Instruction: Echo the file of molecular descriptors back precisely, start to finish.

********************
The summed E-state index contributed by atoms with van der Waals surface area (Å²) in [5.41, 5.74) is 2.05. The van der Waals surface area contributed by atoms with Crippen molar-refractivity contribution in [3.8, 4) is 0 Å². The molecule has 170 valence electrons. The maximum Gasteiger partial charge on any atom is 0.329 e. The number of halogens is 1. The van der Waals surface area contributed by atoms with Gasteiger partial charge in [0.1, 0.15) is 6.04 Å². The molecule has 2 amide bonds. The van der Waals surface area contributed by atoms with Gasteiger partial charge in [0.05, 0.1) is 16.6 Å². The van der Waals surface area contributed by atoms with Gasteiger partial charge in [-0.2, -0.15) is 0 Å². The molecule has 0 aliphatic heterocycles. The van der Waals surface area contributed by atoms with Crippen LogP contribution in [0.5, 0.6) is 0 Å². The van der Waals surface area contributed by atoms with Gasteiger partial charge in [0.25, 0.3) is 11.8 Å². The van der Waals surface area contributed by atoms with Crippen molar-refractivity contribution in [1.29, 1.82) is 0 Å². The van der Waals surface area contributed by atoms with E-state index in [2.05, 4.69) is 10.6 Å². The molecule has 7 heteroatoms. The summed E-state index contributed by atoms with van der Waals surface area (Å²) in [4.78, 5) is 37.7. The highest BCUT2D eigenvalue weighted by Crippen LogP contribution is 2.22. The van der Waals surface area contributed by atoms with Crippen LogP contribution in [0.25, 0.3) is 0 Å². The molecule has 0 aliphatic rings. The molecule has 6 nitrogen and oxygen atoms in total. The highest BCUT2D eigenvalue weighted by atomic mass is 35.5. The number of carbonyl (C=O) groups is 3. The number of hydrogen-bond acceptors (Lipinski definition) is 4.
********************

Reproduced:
The summed E-state index contributed by atoms with van der Waals surface area (Å²) in [5.41, 5.74) is 2.05. The van der Waals surface area contributed by atoms with Crippen molar-refractivity contribution in [3.8, 4) is 0 Å². The molecule has 170 valence electrons. The maximum Gasteiger partial charge on any atom is 0.329 e. The number of halogens is 1. The van der Waals surface area contributed by atoms with Gasteiger partial charge in [0.1, 0.15) is 6.04 Å². The molecule has 2 amide bonds. The van der Waals surface area contributed by atoms with Gasteiger partial charge in [0.05, 0.1) is 16.6 Å². The van der Waals surface area contributed by atoms with Gasteiger partial charge in [-0.2, -0.15) is 0 Å². The molecule has 0 aliphatic heterocycles. The van der Waals surface area contributed by atoms with Crippen LogP contribution in [0.5, 0.6) is 0 Å². The van der Waals surface area contributed by atoms with Gasteiger partial charge in [0.25, 0.3) is 11.8 Å². The van der Waals surface area contributed by atoms with Crippen molar-refractivity contribution in [1.29, 1.82) is 0 Å². The van der Waals surface area contributed by atoms with E-state index in [2.05, 4.69) is 10.6 Å². The molecule has 7 heteroatoms. The summed E-state index contributed by atoms with van der Waals surface area (Å²) in [4.78, 5) is 37.7. The highest BCUT2D eigenvalue weighted by Crippen LogP contribution is 2.22. The van der Waals surface area contributed by atoms with Crippen LogP contribution in [0.25, 0.3) is 0 Å². The molecule has 0 aliphatic rings. The molecule has 6 nitrogen and oxygen atoms in total. The highest BCUT2D eigenvalue weighted by atomic mass is 35.5. The number of carbonyl (C=O) groups is 3. The number of hydrogen-bond acceptors (Lipinski definition) is 4.